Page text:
I went to a functional analysis course this year and my lecturer wrote down this Theorem. Lots of students pointed out it is incorrect, but she insisted it was. I am stating it now and hope someone can give me a good explanation about the confusion.

Here is the statement of the Theorem:

For any normed vector space $(V,\|\cdot\|_V)$, there exists another normed space $(Z,\|\cdot\|_Z)$ such that a map $i:V\rightarrow Z$ such that

(1) $i$ is an isometrical isomorphism

(2) $i(V)$ is dense in $Z$

where $Z$ is unique up to isomorphism.

In this Theorem, nothing said about $Z$ being complete. The students asked if $V$ is $\mathbb{Q}$, what $Z$ should be? $\mathbb{Q}$ fits the definition for $Z$, because $\mathbb{Q}$ is dense in $\mathbb{Q}$, but the lecturer said $\mathbb{Q}$ is not dense. She said something on the line dense means something different in a normed space. Can someone explain to me what this is about? In the Theorem, do we have to have say $Z$ is complete?

  • $\begingroup$ She forgot to say that Z is complete, else Z could be V. $\endgroup$ – DanielWainfleet Feb 21 '16 at 20:07

She was wrong. It’s clear that if $V=\Bbb Q$, then both $Z=\Bbb Q$ and $Z=\Bbb R$ satisfy the stated conclusion. You get uniqueness by requiring $Z$ to be complete. Indeed, that’s the whole point of the theorem: if $V$ is any normed linear space, it has a unique completion (which is a Banach space).

There are actually two important notions of dense subset of $\Bbb R$, but they coincide. One may say that a subset $D$ of $\Bbb R$ is dense with respect to the order $\le$ on $\Bbb R$ if for all $x,y\in\Bbb R$ with $x<y$ there is a $d\in D$ such that $x<d<y$; that’s the order-theoretic notion of dense subset. One may also say that $D$ is dense in $\Bbb R$ if $\operatorname{cl}D=\Bbb R$, where the closure is taken in the usual Euclidean topology of $\Bbb R$; that’s the topological notion of dense subset. But as I said, they coincide, and by either notion $\Bbb Q$ is dense both in itself and in $\Bbb R$.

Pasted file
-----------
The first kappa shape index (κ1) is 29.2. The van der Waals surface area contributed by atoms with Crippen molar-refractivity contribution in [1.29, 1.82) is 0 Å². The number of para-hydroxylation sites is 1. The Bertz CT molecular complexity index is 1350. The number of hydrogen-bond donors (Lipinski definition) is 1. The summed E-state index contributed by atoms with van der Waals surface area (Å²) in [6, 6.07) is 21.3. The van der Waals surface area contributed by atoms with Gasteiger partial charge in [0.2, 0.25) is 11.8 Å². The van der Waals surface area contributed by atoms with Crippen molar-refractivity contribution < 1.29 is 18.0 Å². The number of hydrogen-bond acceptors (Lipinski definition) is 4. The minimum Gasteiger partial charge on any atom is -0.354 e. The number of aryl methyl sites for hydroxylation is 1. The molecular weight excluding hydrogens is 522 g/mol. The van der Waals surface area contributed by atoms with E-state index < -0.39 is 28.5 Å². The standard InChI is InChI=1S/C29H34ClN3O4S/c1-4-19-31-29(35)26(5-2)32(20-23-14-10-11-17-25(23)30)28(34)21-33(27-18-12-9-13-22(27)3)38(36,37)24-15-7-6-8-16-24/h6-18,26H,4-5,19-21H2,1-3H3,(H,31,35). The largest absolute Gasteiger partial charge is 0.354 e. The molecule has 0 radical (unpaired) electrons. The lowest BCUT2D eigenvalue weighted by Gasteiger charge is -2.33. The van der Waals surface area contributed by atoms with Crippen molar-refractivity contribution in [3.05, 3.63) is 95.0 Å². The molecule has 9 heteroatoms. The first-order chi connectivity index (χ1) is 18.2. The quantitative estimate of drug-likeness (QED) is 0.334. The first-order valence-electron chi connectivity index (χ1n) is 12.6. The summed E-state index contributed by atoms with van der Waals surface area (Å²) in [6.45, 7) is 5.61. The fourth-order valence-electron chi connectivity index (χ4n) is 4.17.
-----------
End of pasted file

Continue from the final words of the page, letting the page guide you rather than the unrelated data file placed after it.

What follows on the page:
Added: One normally deals with linear spaces over the complete fields $\Bbb R$ and $\Bbb C$, and I strongly suspect that the theorem was intended to be limited to such spaces. The conclusion should still have specified that $Z$ is complete, however, as uniqueness fails trivially without it: just take any infinite-dimensional normed linear space $V$ that is not complete, and note that her version of the theorem is satisfied both by $V$ and by its completion, which are distinct.

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    $\begingroup$ $\mathbb{Q}$ is not vector space neither over $\mathbb{R}$ nor $\mathbb{C}$. $\endgroup$ – Norbert Oct 20 '12 at 11:37
  • $\begingroup$ @Norbert: True, but I was addressing the teacher’s response. The students’ example was poorly chosen, and I intend to add to my answer to address that issue as well. $\endgroup$ – Brian M. Scott Oct 20 '12 at 11:40
  • $\begingroup$ $\mathbb{Q}$ is a vector space over the field $\mathbb{Q}$? $\endgroup$ – Lost1 Oct 20 '12 at 11:46
  • $\begingroup$ @Yufan: Yes, it is. And so is $\Bbb R$. $\endgroup$ – Brian M. Scott Oct 20 '12 at 11:47
  • $\begingroup$ @Yufan This strange to develop functional analysis over $\mathbb{Q}$, I think you are using fields $\mathbb{R}$ and $\mathbb{C}$ in your course. $\endgroup$ – Norbert Oct 20 '12 at 11:49

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